One day, two Australias

Reflections on Australia Day in inner Sydney in 2007

Today, January 26, is Australia Day. But today in Sydney I saw two Australias marking the occasion.

At the top end of town, around Circular Quay, The Rocks, the Botanic Gardens, Hyde Park, tens of thousands of people watched the ferrythons and the surf-ski races on the harbour, waiting for the display of the tall ships. Or they ate “typical” Aussie tucker, watched outdoor concerts by the likes of the Hooley Dooleys, the Audreys or [insert forgettable Australian Idol alumnus here]. Or they thronged Macquarie Street to see the display of hundreds of vintage cars (inasmuch as a 1967 Cortina or the Holden Monaro can be deemed vintage).

And they waved their Australian flags — you know, the one that could almost but not quite pass for its New Zealand counterpart — by the squillion. They brought them with them from home, or picked them up at the info kiosks, or, as in my case, have one thrust into my hand by a promotions girl representing next weekend’s A1 Grand Prix at Eastern Creek. Her flag even had an ad for the car race where the reverse of the ensign would normally be. (Hello, protocol?)

Lots of people in the city this morning. Lots of Aussie flag tattoos painted onto white Aussie faces, arms, shoulders, you name it.

I wonder how many knew what they were commemorating? Arthur Phillip… isn’t that Prince Charles’ middle name?

The other Australia Day — which I visited this afternoon — knew. To the indigenous Australians, whose forebears have been on this continent for forty thousand years or more, January 26, 1788 was the day the aliens landed. Took their land, spread their disease, raped, pillaged, murdered, and did their darndest to wipe out a society that they didn’t even try to understand.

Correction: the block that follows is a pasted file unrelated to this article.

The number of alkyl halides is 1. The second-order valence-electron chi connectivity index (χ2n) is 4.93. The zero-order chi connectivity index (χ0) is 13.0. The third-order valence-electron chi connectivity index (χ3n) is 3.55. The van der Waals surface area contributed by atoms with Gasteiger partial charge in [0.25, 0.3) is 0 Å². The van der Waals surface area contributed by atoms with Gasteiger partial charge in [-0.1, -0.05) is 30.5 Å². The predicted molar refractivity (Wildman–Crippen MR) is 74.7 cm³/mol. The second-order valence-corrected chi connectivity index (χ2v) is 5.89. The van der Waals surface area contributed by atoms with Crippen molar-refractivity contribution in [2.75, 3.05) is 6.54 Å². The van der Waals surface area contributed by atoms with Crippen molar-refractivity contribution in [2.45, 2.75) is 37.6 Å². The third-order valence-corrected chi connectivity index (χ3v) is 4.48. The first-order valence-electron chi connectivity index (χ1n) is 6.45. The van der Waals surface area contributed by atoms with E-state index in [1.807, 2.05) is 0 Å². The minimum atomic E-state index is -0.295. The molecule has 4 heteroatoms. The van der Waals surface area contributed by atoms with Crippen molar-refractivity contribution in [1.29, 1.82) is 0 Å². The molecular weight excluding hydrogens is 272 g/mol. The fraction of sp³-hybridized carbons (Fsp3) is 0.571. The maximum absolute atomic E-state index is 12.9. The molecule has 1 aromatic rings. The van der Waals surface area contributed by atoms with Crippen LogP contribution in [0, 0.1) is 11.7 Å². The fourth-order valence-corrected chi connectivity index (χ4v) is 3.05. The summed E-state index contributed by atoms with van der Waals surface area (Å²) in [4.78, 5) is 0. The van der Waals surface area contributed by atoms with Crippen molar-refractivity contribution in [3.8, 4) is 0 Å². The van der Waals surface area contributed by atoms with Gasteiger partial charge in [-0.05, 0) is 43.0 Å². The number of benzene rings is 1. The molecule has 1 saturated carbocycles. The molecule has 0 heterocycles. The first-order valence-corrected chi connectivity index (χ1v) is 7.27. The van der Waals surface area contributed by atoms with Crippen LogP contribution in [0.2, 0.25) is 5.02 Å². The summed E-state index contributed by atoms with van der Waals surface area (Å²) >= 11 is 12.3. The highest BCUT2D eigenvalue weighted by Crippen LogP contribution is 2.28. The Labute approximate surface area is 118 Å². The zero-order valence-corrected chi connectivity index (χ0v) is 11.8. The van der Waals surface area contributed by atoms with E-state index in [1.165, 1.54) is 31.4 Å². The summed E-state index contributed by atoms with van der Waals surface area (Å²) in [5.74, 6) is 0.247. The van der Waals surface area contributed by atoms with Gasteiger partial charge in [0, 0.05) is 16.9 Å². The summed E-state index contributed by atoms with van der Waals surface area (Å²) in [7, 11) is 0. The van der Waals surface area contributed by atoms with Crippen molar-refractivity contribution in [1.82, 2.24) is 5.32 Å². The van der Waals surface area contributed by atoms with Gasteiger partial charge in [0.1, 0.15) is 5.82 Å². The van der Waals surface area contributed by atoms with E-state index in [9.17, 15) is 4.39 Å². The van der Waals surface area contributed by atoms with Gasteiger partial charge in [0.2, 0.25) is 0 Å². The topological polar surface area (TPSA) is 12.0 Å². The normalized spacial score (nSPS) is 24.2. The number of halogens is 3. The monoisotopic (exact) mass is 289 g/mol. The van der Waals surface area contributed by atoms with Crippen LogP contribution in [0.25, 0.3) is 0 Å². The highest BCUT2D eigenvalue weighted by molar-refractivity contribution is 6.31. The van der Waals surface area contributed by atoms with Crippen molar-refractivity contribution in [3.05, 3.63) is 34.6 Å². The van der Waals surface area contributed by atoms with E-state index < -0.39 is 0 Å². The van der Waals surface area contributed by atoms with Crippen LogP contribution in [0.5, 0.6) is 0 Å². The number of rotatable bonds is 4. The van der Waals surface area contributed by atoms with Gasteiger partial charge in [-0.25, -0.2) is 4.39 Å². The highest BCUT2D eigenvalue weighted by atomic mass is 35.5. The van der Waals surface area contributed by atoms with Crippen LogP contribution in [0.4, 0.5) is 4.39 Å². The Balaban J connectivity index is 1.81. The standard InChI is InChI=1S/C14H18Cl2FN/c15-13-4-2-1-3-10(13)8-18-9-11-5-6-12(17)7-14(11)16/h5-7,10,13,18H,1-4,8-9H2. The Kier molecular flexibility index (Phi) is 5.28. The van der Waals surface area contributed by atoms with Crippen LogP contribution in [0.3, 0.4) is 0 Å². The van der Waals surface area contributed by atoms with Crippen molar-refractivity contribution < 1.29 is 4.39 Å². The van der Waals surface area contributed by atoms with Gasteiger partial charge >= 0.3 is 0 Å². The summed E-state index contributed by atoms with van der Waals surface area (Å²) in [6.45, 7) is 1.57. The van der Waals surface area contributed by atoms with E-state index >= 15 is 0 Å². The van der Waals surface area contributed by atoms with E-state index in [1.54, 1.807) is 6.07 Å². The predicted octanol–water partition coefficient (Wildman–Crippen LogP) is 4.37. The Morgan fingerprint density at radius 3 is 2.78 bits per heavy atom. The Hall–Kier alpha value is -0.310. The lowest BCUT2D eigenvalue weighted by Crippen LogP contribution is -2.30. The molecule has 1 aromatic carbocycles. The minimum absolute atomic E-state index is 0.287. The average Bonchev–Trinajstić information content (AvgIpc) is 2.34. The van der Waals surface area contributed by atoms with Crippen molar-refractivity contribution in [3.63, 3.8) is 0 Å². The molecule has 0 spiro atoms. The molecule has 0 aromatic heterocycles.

It has been known as “Invasion Day” or “Day of Mourning”, but more recently the term “Survival Day”, for “Survival Day of our Indigenous Heritage”, has taken root among the aboriginal nations of Australia. Today, in Sydney they held their fifth annual January 26 concert. “Yabun 2007”, named for the Eora word for “Song with a beat”, was held at Victoria Park, Broadway, at the bottom end of town, and there were a few thousand people there, enjoying the sun, the music played by indigenous performers, and enjoying each other’s company. No crushing, impersonal throngs such as those around the harbour.

And no silly flag-waving either. Two flags flew from either side of the main stage — one, the aboriginal flag, the other, that of the Torres Strait islanders. No Union Jack-infested fabric anywhere in sight. And no mega-rich media sponsor to bankroll flags for everyone. No, here they respect their flag, but more importantly they respect each other.

There was something that really got to me today which brings home the comparison between these two Australias. At the Quay, I bumped into that well-dressed lady with the A1 Grand Prix paraphenalia. Then, at the American Express Marquee (with the big TV screen tuned into the tennis) on the Opera House forecourts, the chap at the information kiosk started giving me the hard sell to sign up for the sponsor’s card, when all I wanted was a brochure with a map inside.

No one in your face at Yabun, but instead of “prestige” credit cards and high-tech car races, the stalls were promoting safe sex, diabetes prevention, TAFE courses and enrolment for the next election.

These people have been the custodians of our land since time immemorial. We’ve let them down badly these past 219 years.

I have no problem with celebrating Australia’s national day on January 26. It’s a date that more or less brings down the curtain on the summer holidays and is a chance for families to celebrate our nation together. But let’s remember that this day marks the occasion when we immigrants brought the best of our culture and knowhow, and the worst of our greed and inhumanity, to these shores. And remember that we should be making things right.

(This article was first published on my own blog on January 26, 2007.)